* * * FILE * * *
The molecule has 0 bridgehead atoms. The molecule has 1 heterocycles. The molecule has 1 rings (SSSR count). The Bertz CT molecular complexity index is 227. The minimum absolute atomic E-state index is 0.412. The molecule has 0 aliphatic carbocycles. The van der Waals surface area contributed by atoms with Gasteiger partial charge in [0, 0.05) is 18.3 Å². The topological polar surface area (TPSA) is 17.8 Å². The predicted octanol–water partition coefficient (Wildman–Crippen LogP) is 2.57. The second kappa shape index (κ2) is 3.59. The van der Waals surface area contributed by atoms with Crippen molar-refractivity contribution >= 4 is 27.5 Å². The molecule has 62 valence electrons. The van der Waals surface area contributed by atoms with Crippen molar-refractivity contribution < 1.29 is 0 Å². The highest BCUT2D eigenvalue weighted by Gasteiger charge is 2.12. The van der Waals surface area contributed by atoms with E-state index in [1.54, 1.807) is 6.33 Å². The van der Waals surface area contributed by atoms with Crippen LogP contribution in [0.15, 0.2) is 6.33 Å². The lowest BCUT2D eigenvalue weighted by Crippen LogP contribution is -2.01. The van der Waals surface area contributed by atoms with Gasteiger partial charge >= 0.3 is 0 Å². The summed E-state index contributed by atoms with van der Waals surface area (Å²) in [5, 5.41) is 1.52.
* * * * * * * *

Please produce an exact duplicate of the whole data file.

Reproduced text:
The molecule has 0 bridgehead atoms. The molecule has 1 heterocycles. The molecule has 1 rings (SSSR count). The Bertz CT molecular complexity index is 227. The minimum absolute atomic E-state index is 0.412. The molecule has 0 aliphatic carbocycles. The van der Waals surface area contributed by atoms with Gasteiger partial charge in [0, 0.05) is 18.3 Å². The topological polar surface area (TPSA) is 17.8 Å². The predicted octanol–water partition coefficient (Wildman–Crippen LogP) is 2.57. The second kappa shape index (κ2) is 3.59. The van der Waals surface area contributed by atoms with Crippen molar-refractivity contribution >= 4 is 27.5 Å². The molecule has 62 valence electrons. The van der Waals surface area contributed by atoms with Crippen molar-refractivity contribution < 1.29 is 0 Å². The highest BCUT2D eigenvalue weighted by Gasteiger charge is 2.12. The van der Waals surface area contributed by atoms with E-state index in [1.54, 1.807) is 6.33 Å². The van der Waals surface area contributed by atoms with Crippen LogP contribution in [0.15, 0.2) is 6.33 Å². The lowest BCUT2D eigenvalue weighted by Crippen LogP contribution is -2.01. The van der Waals surface area contributed by atoms with Gasteiger partial charge >= 0.3 is 0 Å². The summed E-state index contributed by atoms with van der Waals surface area (Å²) in [5, 5.41) is 1.52.